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The Critical Debate, 1985–2004
Patsy Stoneman

depends on moral judgements – what is the good life? – rather than the analysis of social mechanisms which is the province of cultural materialism, and that my judgement rests on little more than personal conviction. I was, therefore, grateful to read Susan Johnston’s book, Women and Domestic Experience in Victorian Political Fiction (2001), which places Gaskell’s work in the context of contemporary [ie Victorian] ideas about the liberal polity and the role of the individual within it. This context restores value-judgements about the good life to the centre of attention

in Elizabeth Gaskell
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Melodrama and Tory socialism
Deborah Mutch

–1860. Ed. Roderick Floud, Jane Humphreys and Paul Johnson. Cambridge: Cambridge University Press, pp. 53–88. Stedman Jones, G. (1983). Languages of Class: Studies in English Working Class History, 1832–1982. Cambridge: Cambridge University Press. St John, I. (2010). Disraeli and the Art of Victorian Politics. London: Anthem. Thompson, L. (1951). Robert Blatchford, Portrait of an Englishman. London: Gollancz. von Rosenberg, I. (1987) ‘French Naturalism and the English Socialist Novel: Margaret Harkness and William Edwards Tirebuck’. The Rise of Socialist Fiction, 1880

in Margaret Harkness
Ruth Livesey

, Pictorial, and Dramatic Arts in Victorian Britain. Princeton, NJ: Princeton University Press. Miller, E. (2013). Slow Print: Literary Radicalism and Late Victorian Print Culture. Stanford, CA: Stanford University Press. Morrison, A. (1896). A Child of the Jago. London: Methuen. Ó Donghaile, D. (2011). Blasted Literature: Victorian Political Fiction and the Shock of the Modern. Edinburgh: Edinburgh University Press. Otter, C. (2008). The Victorian Eye: A Political History of Light and Vision in Britain, 1800–1910. Chicago, IL: University of Chicago Press. Picker, J. (2003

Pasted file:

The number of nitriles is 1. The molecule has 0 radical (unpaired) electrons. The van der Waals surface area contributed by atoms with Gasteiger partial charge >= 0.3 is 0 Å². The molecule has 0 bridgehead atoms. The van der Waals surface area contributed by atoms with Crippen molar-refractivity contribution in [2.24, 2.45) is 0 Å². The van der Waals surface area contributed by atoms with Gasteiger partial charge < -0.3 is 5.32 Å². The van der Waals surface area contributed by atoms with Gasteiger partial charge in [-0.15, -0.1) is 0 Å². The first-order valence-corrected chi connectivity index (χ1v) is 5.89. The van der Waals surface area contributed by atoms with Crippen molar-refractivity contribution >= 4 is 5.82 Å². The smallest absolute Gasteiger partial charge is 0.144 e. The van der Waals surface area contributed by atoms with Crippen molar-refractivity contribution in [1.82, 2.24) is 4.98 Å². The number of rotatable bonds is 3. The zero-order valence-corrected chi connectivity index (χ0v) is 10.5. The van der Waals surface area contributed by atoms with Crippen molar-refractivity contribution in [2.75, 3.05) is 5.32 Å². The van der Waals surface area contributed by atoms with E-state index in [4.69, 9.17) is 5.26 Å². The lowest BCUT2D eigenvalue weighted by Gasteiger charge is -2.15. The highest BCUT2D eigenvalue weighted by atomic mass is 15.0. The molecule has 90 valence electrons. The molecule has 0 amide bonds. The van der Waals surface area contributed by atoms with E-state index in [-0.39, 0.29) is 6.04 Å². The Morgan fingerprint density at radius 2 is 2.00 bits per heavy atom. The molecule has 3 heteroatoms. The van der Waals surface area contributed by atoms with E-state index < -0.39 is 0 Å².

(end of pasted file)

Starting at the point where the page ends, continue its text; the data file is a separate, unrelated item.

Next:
in Margaret Harkness
Macaulay, Carlyle, and the ‘shoreless chaos’ of history
Vybarr Cregan-Reid

didactic and attempts to shape the early-Victorian political inheritance. For Macaulay, the attempt to forget is a conscious one; he states that an essential part of history-making is forgetting. Moreover, with the absence of critical attention to the act of forgetting in both the form and content of the History, Macaulay’s act of forgetting is one that tries to forget itself, too. Carlyle’s narrator is aware of the literary form; Macaulay tries to forget it. Carlyle’s narrator sees a canvas; Macaulay’s, a pane of glass. The sudden conflation of history and the novel at

in Discovering Gilgamesh
Andrew Frayn

were forced on him by the dismal & degrading spectacle of the Peace Congress, where men played shamelessly, not for Europe, or even England, but for their own return to Parliament at the next election.’94 Keynes’s enchantments are negated by the greed both of the reparations and the self-promotion of those who conducted negotiations. Gone is the paternalism of Victorian politics, replaced by a naked Modernism, conflict and the home front, 1922–27 139 Figure 3.1  The Peace Day parade in London, 1919 self-interest. The Manchester Guardian’s editorial also noted

in Writing disenchantment